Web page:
What might happen were the speed of light to be exceeded is a subject of hot debate in the philosophy of modern physics. Therefore, this is of interest to philosophy.
The most straight-forward way I know for expressing relative motion is the Lorentz equation, and I assert the most straight-forward answer would be to attempt to extend its results past the speed of light. Therefore, I am referencing the Lorentz equation for this question.
My studies of interest in regards to this are the following articles by physicists:
The implication of Cox-Hill's proposal is that there are two possible simple extensions to the Lorentz formulation. Although I do not understand the details yet, that idea seems intuitive in a very notional way, since the Lorentz equation normally gives complex values (which we represent as two parts) past the speed of light. Cox-Hill mention, if I understand them right, that their extension possibilities might both be true in a sense, and represent a bifurcation of relativity theory into two equally likely possibilities. I am not quite clear on what observable facts actually bifurcate once the notion of spacetime is extended in this way; it may be clearer to Cox-Hill, however.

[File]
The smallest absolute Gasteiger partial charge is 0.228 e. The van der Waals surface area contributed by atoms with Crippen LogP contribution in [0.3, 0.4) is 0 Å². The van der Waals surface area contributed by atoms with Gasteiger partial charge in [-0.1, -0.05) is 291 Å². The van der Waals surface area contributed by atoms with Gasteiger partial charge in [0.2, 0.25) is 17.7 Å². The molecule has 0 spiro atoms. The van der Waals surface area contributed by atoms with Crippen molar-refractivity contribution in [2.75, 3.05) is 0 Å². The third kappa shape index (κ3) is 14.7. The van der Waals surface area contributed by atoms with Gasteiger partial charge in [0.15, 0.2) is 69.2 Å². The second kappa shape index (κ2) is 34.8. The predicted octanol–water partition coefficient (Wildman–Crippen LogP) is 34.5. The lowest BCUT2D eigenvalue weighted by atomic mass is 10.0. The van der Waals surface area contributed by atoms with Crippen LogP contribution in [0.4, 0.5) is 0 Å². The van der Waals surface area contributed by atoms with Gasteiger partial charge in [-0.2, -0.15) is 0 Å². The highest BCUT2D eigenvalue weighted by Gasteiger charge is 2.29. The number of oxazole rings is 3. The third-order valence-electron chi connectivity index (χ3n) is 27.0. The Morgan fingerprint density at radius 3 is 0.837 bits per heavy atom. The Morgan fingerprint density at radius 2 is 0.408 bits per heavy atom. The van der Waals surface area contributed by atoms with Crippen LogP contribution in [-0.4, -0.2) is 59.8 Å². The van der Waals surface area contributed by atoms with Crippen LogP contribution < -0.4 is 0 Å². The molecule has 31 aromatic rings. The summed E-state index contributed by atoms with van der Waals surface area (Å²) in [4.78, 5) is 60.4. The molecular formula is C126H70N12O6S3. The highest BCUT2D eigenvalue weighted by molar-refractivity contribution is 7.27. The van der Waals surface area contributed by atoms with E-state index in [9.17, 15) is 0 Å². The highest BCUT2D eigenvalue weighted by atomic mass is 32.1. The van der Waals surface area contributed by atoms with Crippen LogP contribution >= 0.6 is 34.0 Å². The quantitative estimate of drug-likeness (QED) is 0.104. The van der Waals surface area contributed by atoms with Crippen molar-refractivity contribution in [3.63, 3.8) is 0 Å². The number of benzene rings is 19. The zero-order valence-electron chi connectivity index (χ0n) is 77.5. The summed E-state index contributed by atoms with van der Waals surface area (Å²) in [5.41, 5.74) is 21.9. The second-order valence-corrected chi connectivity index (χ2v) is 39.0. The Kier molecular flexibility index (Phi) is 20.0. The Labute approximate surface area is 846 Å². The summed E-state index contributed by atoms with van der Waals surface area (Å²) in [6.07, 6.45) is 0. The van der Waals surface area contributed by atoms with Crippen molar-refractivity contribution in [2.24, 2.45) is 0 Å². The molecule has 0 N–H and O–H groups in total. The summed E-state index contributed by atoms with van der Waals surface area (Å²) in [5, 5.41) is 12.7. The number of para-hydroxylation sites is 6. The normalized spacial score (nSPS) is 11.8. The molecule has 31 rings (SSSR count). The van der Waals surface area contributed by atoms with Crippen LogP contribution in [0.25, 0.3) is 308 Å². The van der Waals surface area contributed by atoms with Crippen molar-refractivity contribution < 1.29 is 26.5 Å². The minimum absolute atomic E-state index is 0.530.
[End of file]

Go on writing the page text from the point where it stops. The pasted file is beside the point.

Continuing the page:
My question regards precedent: Has anything been written, probably in metaphysics or philosophy of space and time, regarding the possibility of choice at/near/past the speed of light or at pure energy (as observed relatively)?
(Please do not reference science fiction, unless it has a reference in academic philosophy. If you propose your own idea, please try to keep it brief and give as many good references as you can.)